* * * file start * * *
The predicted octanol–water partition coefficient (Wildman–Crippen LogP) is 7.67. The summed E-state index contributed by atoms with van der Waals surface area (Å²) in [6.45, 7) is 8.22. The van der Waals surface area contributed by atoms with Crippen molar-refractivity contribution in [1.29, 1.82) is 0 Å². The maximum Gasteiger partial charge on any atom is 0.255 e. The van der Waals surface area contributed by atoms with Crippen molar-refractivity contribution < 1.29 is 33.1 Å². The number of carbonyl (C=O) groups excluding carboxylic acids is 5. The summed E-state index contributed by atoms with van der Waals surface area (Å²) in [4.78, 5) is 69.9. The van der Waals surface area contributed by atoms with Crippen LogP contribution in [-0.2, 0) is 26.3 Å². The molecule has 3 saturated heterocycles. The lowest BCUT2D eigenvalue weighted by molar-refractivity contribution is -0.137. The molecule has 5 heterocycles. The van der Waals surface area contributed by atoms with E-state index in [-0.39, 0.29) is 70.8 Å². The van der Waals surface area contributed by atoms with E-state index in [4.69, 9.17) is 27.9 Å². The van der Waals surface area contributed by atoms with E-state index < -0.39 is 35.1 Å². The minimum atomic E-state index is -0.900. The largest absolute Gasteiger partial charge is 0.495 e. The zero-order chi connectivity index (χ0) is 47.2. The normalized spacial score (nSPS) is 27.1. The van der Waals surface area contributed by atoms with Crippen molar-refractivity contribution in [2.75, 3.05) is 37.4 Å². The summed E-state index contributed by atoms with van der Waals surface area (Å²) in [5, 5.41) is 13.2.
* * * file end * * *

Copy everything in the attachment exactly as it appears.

The predicted octanol–water partition coefficient (Wildman–Crippen LogP) is 7.67. The summed E-state index contributed by atoms with van der Waals surface area (Å²) in [6.45, 7) is 8.22. The van der Waals surface area contributed by atoms with Crippen molar-refractivity contribution in [1.29, 1.82) is 0 Å². The maximum Gasteiger partial charge on any atom is 0.255 e. The van der Waals surface area contributed by atoms with Crippen molar-refractivity contribution < 1.29 is 33.1 Å². The number of carbonyl (C=O) groups excluding carboxylic acids is 5. The summed E-state index contributed by atoms with van der Waals surface area (Å²) in [4.78, 5) is 69.9. The van der Waals surface area contributed by atoms with Crippen LogP contribution in [-0.2, 0) is 26.3 Å². The molecule has 3 saturated heterocycles. The lowest BCUT2D eigenvalue weighted by molar-refractivity contribution is -0.137. The molecule has 5 heterocycles. The van der Waals surface area contributed by atoms with E-state index in [-0.39, 0.29) is 70.8 Å². The van der Waals surface area contributed by atoms with E-state index in [4.69, 9.17) is 27.9 Å². The van der Waals surface area contributed by atoms with E-state index < -0.39 is 35.1 Å². The minimum atomic E-state index is -0.900. The largest absolute Gasteiger partial charge is 0.495 e. The zero-order chi connectivity index (χ0) is 47.2. The normalized spacial score (nSPS) is 27.1. The van der Waals surface area contributed by atoms with Crippen molar-refractivity contribution in [2.75, 3.05) is 37.4 Å². The summed E-state index contributed by atoms with van der Waals surface area (Å²) in [5, 5.41) is 13.2.